Devil’s Due offers a new take on the slasher genre with Tim Seeley’s Hack/Slash. Cassie was picked on as a child which led to her mother brutally murdering every guilty kid in her school and serving them in the school lunch. This prompted Cassie to go out and kill homicidal maniacs, or slashers, with her freakish companion Vlad. The book started as a series of one-shots in 2004 now collected in the trades The First Cut and Death By Sequel, which gave way to a limited-series called Land of Lost Toys, which eventually led to the characters getting their own ongoing book, Hack/Slash: The Series. If that wasn’t enough for you, they also had a cross-over with Chucky in Hack/Slash vs. Chucky.

Somewhere between madness and mayhem lies…Psychosis! Psychosis! is an annual horror anthology publication by Guild Works Productions that explores some of the most terrifying things humans have experienced. The second issue was released just this October and features a variety of talent from different levels of the comic book field, many farmed from the national networking group the Comicbook Artists Guild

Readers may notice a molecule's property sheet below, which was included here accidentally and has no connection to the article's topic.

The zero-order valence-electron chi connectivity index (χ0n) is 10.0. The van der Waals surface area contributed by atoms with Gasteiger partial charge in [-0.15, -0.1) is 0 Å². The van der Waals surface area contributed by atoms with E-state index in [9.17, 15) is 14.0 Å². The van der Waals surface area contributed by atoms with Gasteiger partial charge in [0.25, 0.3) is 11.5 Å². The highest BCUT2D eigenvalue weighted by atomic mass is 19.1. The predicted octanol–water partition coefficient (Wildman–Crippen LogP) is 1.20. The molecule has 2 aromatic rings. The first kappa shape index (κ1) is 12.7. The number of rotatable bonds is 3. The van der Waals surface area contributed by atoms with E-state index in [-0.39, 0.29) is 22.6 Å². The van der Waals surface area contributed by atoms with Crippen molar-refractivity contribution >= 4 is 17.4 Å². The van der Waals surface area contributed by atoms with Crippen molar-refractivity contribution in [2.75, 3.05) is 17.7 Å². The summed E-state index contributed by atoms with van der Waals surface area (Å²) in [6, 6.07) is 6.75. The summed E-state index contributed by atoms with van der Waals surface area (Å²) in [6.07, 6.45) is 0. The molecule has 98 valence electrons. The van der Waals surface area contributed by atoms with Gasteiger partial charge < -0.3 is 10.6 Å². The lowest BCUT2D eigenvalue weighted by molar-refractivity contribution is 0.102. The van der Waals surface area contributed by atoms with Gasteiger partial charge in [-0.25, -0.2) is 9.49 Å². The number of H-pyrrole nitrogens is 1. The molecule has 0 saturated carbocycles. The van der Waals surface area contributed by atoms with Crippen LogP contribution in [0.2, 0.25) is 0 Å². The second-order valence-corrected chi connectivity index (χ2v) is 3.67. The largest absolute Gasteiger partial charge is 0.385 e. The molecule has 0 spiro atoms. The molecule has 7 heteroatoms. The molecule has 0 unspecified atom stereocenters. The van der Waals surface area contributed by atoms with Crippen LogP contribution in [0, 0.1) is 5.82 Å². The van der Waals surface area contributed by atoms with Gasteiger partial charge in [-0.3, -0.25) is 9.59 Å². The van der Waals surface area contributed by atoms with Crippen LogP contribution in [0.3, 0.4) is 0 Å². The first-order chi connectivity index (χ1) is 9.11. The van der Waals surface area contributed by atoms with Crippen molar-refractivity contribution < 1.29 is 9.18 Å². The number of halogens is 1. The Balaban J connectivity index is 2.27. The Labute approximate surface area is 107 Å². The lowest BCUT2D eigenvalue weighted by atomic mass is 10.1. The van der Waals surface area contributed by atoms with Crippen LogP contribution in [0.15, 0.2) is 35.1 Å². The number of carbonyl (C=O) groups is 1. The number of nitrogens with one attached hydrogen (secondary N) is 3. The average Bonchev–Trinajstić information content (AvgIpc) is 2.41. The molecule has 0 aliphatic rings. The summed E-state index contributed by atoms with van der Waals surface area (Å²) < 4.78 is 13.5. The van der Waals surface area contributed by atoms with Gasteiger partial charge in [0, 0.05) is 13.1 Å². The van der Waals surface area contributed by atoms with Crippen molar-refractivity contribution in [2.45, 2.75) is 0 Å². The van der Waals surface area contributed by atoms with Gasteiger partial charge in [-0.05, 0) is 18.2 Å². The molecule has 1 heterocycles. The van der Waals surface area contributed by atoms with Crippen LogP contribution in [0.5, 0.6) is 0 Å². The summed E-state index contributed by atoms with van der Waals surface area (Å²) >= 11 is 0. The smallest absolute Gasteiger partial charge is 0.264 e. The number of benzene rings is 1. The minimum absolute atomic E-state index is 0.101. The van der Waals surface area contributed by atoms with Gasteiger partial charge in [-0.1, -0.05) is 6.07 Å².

Before HBO, there was the original Tales from the Crypt. Published in the 1950s by EC comics, these tales paved the way for every incarnation that would come after. Gemstone Publishing had collected two volumes worth of the original EC Comics run, reprinting 12 issues and 24 stories in total. Also, a new more kid-friendly version of the classic book is currently being produced by Papercutz! under the supervision of industry veteran Jim Salicrup.